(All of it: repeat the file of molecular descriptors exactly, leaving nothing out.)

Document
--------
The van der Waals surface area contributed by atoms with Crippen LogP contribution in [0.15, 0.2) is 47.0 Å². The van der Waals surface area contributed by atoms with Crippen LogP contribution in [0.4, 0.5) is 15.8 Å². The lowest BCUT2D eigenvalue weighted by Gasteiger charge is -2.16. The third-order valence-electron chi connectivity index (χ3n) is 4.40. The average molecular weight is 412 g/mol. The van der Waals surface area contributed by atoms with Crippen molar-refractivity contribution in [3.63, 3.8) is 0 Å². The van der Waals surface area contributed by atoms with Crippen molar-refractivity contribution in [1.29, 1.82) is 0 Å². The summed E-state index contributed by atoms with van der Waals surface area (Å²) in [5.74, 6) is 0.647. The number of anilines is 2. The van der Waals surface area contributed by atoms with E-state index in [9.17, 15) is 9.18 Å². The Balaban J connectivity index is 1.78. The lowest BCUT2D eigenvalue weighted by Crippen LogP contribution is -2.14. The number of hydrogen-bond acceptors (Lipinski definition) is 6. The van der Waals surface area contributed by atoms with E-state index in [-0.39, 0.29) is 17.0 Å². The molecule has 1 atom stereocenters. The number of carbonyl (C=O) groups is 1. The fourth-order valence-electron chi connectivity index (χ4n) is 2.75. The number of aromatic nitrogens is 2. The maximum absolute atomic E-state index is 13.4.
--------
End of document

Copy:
The van der Waals surface area contributed by atoms with Crippen LogP contribution in [0.15, 0.2) is 47.0 Å². The van der Waals surface area contributed by atoms with Crippen LogP contribution in [0.4, 0.5) is 15.8 Å². The lowest BCUT2D eigenvalue weighted by Gasteiger charge is -2.16. The third-order valence-electron chi connectivity index (χ3n) is 4.40. The average molecular weight is 412 g/mol. The van der Waals surface area contributed by atoms with Crippen molar-refractivity contribution in [3.63, 3.8) is 0 Å². The van der Waals surface area contributed by atoms with Crippen molar-refractivity contribution in [1.29, 1.82) is 0 Å². The summed E-state index contributed by atoms with van der Waals surface area (Å²) in [5.74, 6) is 0.647. The number of anilines is 2. The van der Waals surface area contributed by atoms with E-state index in [9.17, 15) is 9.18 Å². The Balaban J connectivity index is 1.78. The lowest BCUT2D eigenvalue weighted by Crippen LogP contribution is -2.14. The number of hydrogen-bond acceptors (Lipinski definition) is 6. The van der Waals surface area contributed by atoms with E-state index in [-0.39, 0.29) is 17.0 Å². The molecule has 1 atom stereocenters. The number of carbonyl (C=O) groups is 1. The fourth-order valence-electron chi connectivity index (χ4n) is 2.75. The number of aromatic nitrogens is 2. The maximum absolute atomic E-state index is 13.4.